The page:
Justice Horn, a homegrown activist, talks younger voices in the Black Lives Matter movement in The Pitch Questionnaire
A self-described leader, activist, and trailblazer, Justice Horn is tricky to put a label on. The former UMKC Student Government President transferred from Northern State University in South Dakota, where he became the NCAA’s first openly gay multicultural wrestler. At 22, Horn is championing Black Lives Matter initiatives, raising his voice at rallies, and changing the game for what it means to be a young activist in the modern age.
Hear Horn tell you about himself in The Pitch Questionnaire.
Facebook: Justice Horn
Hometown: Blue Springs, MO
Current neighborhood: Kansas City, MO
Who did you want to be when you grew up? The first African-American president of the United States of America, Barack Obama. President Obama was not only a trailblazer, but he led with such grace in the face of opposition because of the color of his skin. Obama led the way for people and showed America that anyone can be the president of the United States.
What’s it like being NCAA’s first openly gay multicultural wrestler? It’s shown me that we have a long way to go when it comes to LGBTQ+ representation in athletics. I believe any person from the LGBTQ+ community should be able to compete collegiately and professionally in every single sport. Representation matters and the LGBTQ+ community needs to see themselves reflected in athletics.
Who are some of your athletic inspirations and why? American tennis player, Serena Williams because she represents skill, persistence, and black excellency. Like President Obama, she faced a double standard in her industry and still prevailed over anyone’s doubts. Not only is Serena Williams a skilled athlete, she represents the African-American community, motherhood, and black excellency.
As a transfer student, how did you ascend to become UMKC’s SGA President? After transferring into UMKC January 2019, I ran for Student Body President and won my election because the student body needed the entire student government association reformed. I ran on the platform of representation, experience, and vision for the future of UMKC. After winning my election, I made history as the University of Missouri-Kansas City first openly gay multicultural student body president.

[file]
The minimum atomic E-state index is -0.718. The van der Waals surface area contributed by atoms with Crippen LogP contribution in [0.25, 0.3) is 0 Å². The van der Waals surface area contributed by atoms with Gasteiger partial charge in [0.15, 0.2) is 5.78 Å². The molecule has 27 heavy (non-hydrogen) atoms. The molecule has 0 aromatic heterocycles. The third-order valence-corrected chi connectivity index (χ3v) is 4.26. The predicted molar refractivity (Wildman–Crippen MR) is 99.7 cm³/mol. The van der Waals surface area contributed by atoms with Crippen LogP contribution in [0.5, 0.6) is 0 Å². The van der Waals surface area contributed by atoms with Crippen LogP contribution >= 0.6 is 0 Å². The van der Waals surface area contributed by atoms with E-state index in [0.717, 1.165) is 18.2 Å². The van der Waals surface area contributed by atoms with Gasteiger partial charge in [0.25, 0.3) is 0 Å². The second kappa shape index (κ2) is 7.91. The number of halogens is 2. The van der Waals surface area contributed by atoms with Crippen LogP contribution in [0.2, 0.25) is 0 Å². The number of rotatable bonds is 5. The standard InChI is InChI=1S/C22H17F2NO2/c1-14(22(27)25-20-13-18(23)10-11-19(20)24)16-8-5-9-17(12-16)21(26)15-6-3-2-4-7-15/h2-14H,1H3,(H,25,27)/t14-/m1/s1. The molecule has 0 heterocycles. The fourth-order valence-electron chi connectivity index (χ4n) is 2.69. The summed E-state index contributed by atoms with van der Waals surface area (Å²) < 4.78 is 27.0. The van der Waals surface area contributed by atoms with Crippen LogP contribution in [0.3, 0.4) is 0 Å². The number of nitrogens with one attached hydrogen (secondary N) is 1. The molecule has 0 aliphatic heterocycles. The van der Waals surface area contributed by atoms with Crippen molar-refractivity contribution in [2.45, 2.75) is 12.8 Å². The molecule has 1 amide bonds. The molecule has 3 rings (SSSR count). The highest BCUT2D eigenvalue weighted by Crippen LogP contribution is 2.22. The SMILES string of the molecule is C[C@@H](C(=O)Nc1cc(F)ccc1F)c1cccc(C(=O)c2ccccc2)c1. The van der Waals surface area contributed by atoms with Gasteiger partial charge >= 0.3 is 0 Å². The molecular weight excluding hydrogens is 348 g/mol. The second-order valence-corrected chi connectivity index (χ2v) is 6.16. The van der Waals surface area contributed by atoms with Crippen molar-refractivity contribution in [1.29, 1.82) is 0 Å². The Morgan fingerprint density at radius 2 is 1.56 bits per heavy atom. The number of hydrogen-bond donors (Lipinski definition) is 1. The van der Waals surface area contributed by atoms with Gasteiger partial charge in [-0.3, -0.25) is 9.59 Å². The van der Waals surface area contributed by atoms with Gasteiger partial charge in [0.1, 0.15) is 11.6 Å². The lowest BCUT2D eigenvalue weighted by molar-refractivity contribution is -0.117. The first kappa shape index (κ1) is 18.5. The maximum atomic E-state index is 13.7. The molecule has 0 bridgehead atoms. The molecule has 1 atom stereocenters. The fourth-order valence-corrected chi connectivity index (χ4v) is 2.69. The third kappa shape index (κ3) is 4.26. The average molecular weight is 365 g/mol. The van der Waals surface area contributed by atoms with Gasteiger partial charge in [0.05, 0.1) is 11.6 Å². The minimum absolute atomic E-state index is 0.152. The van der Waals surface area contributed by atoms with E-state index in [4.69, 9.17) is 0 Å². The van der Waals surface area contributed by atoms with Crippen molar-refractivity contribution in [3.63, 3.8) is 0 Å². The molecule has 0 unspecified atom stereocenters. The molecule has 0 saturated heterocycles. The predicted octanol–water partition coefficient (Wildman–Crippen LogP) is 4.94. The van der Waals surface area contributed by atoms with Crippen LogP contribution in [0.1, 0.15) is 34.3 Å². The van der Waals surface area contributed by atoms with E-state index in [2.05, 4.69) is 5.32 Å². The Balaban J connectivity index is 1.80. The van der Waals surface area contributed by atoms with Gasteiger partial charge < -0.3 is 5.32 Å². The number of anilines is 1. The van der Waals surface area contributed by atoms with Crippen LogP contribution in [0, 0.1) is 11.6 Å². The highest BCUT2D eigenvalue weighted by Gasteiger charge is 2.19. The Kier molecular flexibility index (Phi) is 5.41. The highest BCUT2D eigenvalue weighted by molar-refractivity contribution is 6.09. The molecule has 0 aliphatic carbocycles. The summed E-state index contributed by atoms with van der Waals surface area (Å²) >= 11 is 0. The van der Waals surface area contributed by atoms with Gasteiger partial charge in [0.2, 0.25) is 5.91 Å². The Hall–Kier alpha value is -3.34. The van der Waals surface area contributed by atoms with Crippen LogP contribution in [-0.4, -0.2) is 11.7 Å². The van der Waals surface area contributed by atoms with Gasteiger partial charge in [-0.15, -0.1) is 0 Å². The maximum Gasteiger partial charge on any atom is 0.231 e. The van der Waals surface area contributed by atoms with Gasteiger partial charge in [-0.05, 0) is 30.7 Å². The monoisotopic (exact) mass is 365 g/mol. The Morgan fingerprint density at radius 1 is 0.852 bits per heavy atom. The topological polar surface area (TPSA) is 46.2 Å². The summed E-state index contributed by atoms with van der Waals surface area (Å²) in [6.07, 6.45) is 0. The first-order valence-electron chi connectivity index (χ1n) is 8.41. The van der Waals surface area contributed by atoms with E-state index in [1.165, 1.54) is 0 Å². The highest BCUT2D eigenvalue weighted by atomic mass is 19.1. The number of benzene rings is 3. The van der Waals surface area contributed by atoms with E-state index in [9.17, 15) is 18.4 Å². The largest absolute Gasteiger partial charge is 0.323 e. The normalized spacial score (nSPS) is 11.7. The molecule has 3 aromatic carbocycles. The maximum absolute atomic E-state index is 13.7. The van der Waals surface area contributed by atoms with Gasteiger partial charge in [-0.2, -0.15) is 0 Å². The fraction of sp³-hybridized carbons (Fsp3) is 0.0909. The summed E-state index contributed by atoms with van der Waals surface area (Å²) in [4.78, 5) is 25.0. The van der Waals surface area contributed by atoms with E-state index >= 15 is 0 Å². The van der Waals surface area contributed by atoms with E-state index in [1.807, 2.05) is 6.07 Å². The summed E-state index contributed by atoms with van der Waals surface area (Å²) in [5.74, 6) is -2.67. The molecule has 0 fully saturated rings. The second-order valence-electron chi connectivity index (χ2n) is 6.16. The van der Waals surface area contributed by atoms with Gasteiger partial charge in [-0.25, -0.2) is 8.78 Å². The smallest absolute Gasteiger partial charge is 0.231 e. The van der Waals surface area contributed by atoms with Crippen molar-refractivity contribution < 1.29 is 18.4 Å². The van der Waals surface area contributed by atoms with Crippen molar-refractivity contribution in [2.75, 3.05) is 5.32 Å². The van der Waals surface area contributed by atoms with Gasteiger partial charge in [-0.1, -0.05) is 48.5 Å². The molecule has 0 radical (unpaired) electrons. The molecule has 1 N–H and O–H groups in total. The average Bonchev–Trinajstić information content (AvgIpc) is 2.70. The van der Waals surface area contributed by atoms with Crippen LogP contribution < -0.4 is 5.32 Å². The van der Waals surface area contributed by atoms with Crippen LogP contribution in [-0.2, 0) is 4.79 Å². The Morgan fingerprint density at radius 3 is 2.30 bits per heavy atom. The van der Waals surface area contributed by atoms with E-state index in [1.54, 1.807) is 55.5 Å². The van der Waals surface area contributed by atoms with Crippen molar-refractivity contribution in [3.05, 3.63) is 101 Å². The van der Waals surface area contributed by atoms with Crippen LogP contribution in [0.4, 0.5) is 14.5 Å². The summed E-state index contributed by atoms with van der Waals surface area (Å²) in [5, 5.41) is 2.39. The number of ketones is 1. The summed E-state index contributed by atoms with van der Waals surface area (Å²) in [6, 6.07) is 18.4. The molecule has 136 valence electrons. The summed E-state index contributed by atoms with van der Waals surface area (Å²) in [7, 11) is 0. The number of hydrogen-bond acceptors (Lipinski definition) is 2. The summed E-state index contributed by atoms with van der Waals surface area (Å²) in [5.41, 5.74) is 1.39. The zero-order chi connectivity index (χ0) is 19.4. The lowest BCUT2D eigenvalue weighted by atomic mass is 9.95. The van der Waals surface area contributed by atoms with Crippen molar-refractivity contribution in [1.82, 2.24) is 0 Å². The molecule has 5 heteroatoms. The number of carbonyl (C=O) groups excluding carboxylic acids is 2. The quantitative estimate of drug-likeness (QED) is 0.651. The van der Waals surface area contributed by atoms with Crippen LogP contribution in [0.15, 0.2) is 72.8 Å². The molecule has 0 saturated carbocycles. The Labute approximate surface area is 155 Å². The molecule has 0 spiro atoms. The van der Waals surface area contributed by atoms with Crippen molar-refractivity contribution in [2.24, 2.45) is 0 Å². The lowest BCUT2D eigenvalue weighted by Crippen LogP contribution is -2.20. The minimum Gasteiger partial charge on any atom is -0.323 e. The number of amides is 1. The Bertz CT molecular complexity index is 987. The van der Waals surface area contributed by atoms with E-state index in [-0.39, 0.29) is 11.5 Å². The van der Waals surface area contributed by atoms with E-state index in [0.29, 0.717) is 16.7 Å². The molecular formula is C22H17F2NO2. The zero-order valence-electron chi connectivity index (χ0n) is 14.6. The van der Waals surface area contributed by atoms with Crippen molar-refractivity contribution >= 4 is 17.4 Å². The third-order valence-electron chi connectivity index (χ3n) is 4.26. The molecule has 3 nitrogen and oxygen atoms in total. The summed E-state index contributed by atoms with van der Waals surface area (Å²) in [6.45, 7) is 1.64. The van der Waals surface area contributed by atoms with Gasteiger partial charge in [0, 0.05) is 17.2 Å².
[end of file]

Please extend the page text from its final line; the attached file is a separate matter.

Your favorite social media platform and why? My favorite social media platform is Instagram because it’s a moment of someone’s life that they want to share.
You’ve described yourself online as a leader, an activist, and a trailblazer. What do those words mean to you? The words leader, activist, and trailblazer are ideals that I inspire to be every single day of my life.
Your drink: Vodka RedBull
You’re a younger voice in political activism. Where do you see younger voices fitting into political movements? As one of the younger voices in the political scene, how I see my voice and the voices of other young people is one day holding positions in public office. Here in the near future, I plan to run for office because I believe that representation matters and we have a lot of work ahead of us when it comes to the advancement of disenfranchised communities. Representation matters and it’s time that those in office reflect the people they represent.
What would you tell your younger self? To persist forward and that it truly gets better for you. During my time in middle school and high school, I was bullied for the color of my skin and my sexuality, but today, I’m proud to be a multiracial LGBTQ+ individual fighting for change here in the community.
What does it mean to you to be both a LGBTQ+ and BLM activist in today’s political climate? [It’s] an opportunity to advance the disenfranchised communities I come from. As an African American, Native American, Caucasian, Pacific Islander, and LGBTQ+ individual, I have the opportunity to represent a diverse background of people and experiences. I do not represent the entire experience of my racial background, but I work for progress because we all reap the benefits when positive change happens in our community.
I am currently binge watching… Dark on Netflix
What is the last thing you laughed at? My roommate’s cat galloping across the apartment for his favorite toy, a Q-Tip.
How do you plan to continue being an activist in Kansas City? I plan to continue to be an activist in Kansas City by showing up and fighting until we all have equal rights. Everyone has the potential to be a community organizer and activist in their own community. Communities all across this nation would change for the better if people stood up for the wrongs and injustices they see in their community.
Why is it important to you to speak up in your community? We all need to stand up against injustices and change our community for the better. Every institution and city could do better and be better when we all have a seat at the table.
How do you see the Black Lives Matter movement evolving in the future? The Black Lives Matter movement will continue to have a protest side to it, but it is evolving into a political and strategic movement moving forward. I’ve always been more interested in police reform and policy change here in Kansas City and the movement has given us the opportunity to change socioeconomic disparities facing communities of color. The movement will always be and stay alive, but will continue to evolve with the times. I have faith in the movement and the people that continue to drive the winds of change here in our community.